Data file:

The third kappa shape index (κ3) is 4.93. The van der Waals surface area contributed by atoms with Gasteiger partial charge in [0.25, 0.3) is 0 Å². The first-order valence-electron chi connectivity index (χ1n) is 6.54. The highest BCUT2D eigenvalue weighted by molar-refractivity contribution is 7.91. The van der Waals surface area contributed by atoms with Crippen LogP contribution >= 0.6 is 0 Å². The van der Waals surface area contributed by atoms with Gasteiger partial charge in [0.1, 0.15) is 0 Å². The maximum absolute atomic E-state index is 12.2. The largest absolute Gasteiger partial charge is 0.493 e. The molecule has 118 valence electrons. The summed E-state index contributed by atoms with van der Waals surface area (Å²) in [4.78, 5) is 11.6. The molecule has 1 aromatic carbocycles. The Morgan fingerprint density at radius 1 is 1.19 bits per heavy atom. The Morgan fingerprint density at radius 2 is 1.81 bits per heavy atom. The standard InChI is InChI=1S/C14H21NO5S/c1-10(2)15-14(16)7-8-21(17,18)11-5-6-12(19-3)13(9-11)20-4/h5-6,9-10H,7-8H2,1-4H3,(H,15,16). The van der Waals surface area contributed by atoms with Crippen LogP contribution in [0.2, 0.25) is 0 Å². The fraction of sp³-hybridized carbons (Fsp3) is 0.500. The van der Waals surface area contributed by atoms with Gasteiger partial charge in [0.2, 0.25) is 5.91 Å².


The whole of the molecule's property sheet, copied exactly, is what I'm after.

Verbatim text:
The third kappa shape index (κ3) is 4.93. The van der Waals surface area contributed by atoms with Gasteiger partial charge in [0.25, 0.3) is 0 Å². The first-order valence-electron chi connectivity index (χ1n) is 6.54. The highest BCUT2D eigenvalue weighted by molar-refractivity contribution is 7.91. The van der Waals surface area contributed by atoms with Crippen LogP contribution >= 0.6 is 0 Å². The van der Waals surface area contributed by atoms with Gasteiger partial charge in [0.1, 0.15) is 0 Å². The maximum absolute atomic E-state index is 12.2. The largest absolute Gasteiger partial charge is 0.493 e. The molecule has 118 valence electrons. The summed E-state index contributed by atoms with van der Waals surface area (Å²) in [4.78, 5) is 11.6. The molecule has 1 aromatic carbocycles. The Morgan fingerprint density at radius 1 is 1.19 bits per heavy atom. The Morgan fingerprint density at radius 2 is 1.81 bits per heavy atom. The standard InChI is InChI=1S/C14H21NO5S/c1-10(2)15-14(16)7-8-21(17,18)11-5-6-12(19-3)13(9-11)20-4/h5-6,9-10H,7-8H2,1-4H3,(H,15,16). The van der Waals surface area contributed by atoms with Crippen LogP contribution in [0.2, 0.25) is 0 Å². The fraction of sp³-hybridized carbons (Fsp3) is 0.500. The van der Waals surface area contributed by atoms with Gasteiger partial charge in [0.2, 0.25) is 5.91 Å².